A We Are Scientists show is always guaranteed two things: a wealth of hits and comedy. Last week was no different. Currently touring in support of their fifth studio album, ‘Helter Seltzer’, the Brooklyn-based duo brought everything, and more, to Manchester on this questionably hot Mancunian evening.
Though the event itself wasn’t sold-out, that didn’t stop this from being another fantastic We Are Scientists set, save for the one major issue that was also addressed by gig-goers on social media: the sound. The band themselves were on top form, one of the best sets I’ve personally seen by them, but the overall sound, supposedly engineered, was at painful levels at times. The bass would often get lost amongst the rest of the sound unless Chris (Cain – Bassist), was recreating “engine noises” with his instrument – more on that later. It felt slightly too overwhelming to full enjoy the experience, though as previously stated, the band themselves were on perfect form.
Having five albums means there is a wealth of material to play with in terms of a setlist. We Are Scientists have absolutely no problem in curating a fan favourite set, with the occasional rarity thrown in just to quench those hardcore thirsts. The majority of tracks came from their debut record, ‘With Love & Squalor’, and for good reason. The tracks on this record are simply hard to beat; each one given to us faced an even greater reaction.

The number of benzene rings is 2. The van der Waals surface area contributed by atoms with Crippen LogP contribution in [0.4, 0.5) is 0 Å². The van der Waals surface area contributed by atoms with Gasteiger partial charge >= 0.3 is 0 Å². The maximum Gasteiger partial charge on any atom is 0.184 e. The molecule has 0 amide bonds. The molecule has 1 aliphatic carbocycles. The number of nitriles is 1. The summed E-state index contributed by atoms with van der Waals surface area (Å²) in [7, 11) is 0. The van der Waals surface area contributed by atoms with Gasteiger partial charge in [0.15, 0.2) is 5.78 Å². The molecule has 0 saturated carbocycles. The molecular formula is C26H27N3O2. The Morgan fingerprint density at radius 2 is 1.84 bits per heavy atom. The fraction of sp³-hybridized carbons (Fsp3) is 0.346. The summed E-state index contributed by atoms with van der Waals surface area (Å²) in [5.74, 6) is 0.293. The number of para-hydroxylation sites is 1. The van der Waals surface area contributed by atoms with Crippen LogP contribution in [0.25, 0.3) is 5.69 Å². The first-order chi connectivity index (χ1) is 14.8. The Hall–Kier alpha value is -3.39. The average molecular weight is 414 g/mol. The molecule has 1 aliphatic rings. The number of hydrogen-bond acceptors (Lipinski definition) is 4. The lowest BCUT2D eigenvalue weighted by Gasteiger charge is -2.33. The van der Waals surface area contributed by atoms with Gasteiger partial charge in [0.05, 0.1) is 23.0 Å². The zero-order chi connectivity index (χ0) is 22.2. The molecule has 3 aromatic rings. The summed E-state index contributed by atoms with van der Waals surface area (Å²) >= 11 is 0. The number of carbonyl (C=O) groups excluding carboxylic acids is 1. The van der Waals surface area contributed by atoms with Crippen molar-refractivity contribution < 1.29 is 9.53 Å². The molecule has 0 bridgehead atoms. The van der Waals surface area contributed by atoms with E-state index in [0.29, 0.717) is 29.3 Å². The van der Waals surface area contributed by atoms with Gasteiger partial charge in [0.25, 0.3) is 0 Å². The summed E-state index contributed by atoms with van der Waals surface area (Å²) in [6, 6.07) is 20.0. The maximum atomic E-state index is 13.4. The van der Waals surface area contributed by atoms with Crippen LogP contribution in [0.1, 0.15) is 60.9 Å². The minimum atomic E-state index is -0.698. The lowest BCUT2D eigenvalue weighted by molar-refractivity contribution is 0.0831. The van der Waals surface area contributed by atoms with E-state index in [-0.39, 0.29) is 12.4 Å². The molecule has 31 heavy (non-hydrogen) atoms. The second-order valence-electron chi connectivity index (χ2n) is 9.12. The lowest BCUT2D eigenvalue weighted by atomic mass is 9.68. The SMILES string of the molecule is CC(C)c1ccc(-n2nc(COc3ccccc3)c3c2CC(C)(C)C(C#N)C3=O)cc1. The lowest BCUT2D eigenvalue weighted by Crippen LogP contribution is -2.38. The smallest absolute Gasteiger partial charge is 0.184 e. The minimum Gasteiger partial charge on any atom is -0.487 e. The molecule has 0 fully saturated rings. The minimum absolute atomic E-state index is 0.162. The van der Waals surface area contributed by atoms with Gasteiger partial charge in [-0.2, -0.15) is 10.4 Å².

The tracks from the new record are sounding particularly strong when presented next to the rest of the back catalogue, such as the aforementioned debut; the use of samples and triggers within songs adds a dynamic that could quite easily have been forgotten about in a live environment, but each track was delivered as it was recorded. Another testament to We Are Scientists pure yet playful work ethic.
One thing that is always a joy to see is the interaction between the band. Keith (Murray – Guitar/Singer) and Chris have a dynamic that is hard to fake. Having been through the industry as band members together, their relationship is comedic, fun and leaves you wanting to be their best friends. Be it Chris randomly deciding that if he rapidly slides up and down the lowest string of his bass, it sounds like an engine revving, or Keith wanting attendees’ parents to tweet the band with their approval, a band has never felt this genuine.
With Keith bounding about the stage as if this were 2005 again, there is no clear sign that, although the years are passing, the band are slowing. In fact, they appear to be fully within their stride. A personal highlight from the duo is ‘After Hours’, the third track from 2007’s ‘Brain Thrust Mastery’. Its lyrical content and memorable riff make it perfect for an end of set track, minus the actual encore, which was still fantastic.
Overall, We Are Scientists are quite simply a quintessential band that everyone must see in their gig-going life. With more hits than you’ll realise you know and added comedic value, there’s really no downside to one of their gigs, unless the sound is incredibly loud, in which case you’ll find yourself laughing and smiling with a slight grimace. Still worth it.
This We Are Scientists review was written by Steven Loftin, A GIGsoup contributor. Edited by Stephen Butchard. Header Photo by Ila Desai.